“I have full confidence to leave the wood and know that the machines will be looked after. I know the job will not only be done but will be done right. Because there are three of us, it allows us to double-shift the harvester or forwarder – to keep up with demand.
“It also leaves one person free for parts runs or to keep on top of paperwork.”
Komatsu 911 up close
The new Komatsu 911 is best described as an “all-rounder” when it comes to harvesting timber. It’s designed to be able to operate in thinnings, as well as clear-fell scenarios.
It’s surprisingly nimble when thinning, thanks to a cab-mounted crane that can slew 360º. The cab itself rotates with the crane – meaning that the operator always has a “full view” of the harvesting head. The cab also self-levels hydraulically.
Inside the cab, the operator is surrounded by dozens of switches and buttons – all conveniently located on the two armrests; the main joysticks also fall close to hand.
The large, light-filled windows, of which architect Dermot Bannon would approve, are toughened to ‘bulletproof’ standards – in case a saw chain snaps outside.
At the rear, the engine and transmission live under an electrically-operated hood; this is protected by an exoskeleton steel structure to defend against falling trees and other debris.
Powering this beast is a 6-cylinder, turbo-charged AGCO Power engine that kicks out 231hp and 950Nm of torque.
Power is delivered from the transmission out to the front, geared bogie system, which incorporates a mechanical locking differential.
At the rear, the single-swing axle also has a mechanical locking differential. Hydraulic stabilisation keeps everything on the level.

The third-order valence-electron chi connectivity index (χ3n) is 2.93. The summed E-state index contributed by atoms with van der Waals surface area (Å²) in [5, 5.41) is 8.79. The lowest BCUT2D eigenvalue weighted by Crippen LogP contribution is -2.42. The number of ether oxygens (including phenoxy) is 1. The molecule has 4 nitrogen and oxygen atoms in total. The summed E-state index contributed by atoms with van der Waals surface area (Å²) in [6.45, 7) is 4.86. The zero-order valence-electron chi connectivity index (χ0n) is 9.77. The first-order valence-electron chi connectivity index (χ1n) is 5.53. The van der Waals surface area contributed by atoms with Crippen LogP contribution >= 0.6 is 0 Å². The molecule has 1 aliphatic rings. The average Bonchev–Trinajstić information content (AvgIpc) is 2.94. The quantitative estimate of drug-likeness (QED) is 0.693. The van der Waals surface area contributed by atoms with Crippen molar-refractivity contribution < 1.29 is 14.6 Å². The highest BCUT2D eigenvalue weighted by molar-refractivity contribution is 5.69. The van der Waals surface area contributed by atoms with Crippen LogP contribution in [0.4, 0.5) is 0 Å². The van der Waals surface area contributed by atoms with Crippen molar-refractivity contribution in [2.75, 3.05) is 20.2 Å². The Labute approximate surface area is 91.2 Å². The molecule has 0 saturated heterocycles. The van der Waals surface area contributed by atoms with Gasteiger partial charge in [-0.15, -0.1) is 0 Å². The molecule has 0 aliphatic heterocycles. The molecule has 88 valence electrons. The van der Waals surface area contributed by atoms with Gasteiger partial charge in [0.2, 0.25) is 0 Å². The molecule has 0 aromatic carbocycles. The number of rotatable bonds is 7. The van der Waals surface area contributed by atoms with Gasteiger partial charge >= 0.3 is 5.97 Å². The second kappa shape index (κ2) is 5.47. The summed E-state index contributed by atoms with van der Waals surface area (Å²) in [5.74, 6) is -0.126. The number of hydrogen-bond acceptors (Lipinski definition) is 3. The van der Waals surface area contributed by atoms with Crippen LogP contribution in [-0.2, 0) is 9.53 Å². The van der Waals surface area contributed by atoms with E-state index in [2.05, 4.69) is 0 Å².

For extra traction, the rear axle features large-diameter 710/55R34 tyres.
At the end of the 11m crane sits the business end of the machine – the harvester head. This impressive piece of engineering prowess can measure the diameter of the tree, cut it into pre-set lengths (depending on its diameter), as well as de-limb the entire tree in one pass; this all happens in a matter of seconds.
The tree is firstly grabbed by four claws, which double up as knives to clean off the limbs. It is then cut with a high-speed chainsaw.
Hydraulic power is courtesy of a dual-circuit, load-sensing system with variable-displacement piston pumps. These are capable of churning out 400L/min at 1,600rpm (280 bar).
The 911 tips the scales at over 17t; it is 24ft long (not including the crane) and 9ft 6in wide.
Once the timber is harvested, it is left in bundles for collection by the next equally-impressive machine – the John Deere 1010E forwarder.
John Deere 1010E forwarder
John Deere is not only famous for manufacturing agricultural equipment but, since buying Timberjack in 2000 and re-branding its machines as John Deere units in 2006, it is now also well-known for producing forestry equipment. G&G’s 1010E forwarder is an example of such a machine.
The primary job of the forwarder is, as the name suggests, to ‘forward’ or move the processed timber to the roadside – for collection by trucks.
Lurking under the front hood is the 1010E’s (John Deere) PowerTech Plus 4045 4.5L turbo-charged engine; it produces 155hp and 645Nm of torque.
Power is supplied to a stepless ‘Variospeed’ hydrostatic transmission and, subsequently, transferred to 8WD units. These are booted out with 710/40R24.5 tyres, with chains to boost traction. All in, the 16.5t machine can carry an 11t payload from the deepest and darkest depths of the wood.
The party piece of the 1010E has to be its cab; it rotates 290º, tilts and even automatically levels itself.
So what does the future hold for G&G Timber Harvesting?
We want to continue doing what we are doing; bigger is not always better and we are happy keeping it simple, efficient and productive.
“The biggest challenge we have is keeping work ahead of the machines.
“These new units will allow us to further grow the business and continue to operate hand-in-hand with Coillte (which provides 90% of our work), as well as carrying out private jobs for farmers and forestry owners around the country,” concluded Greg.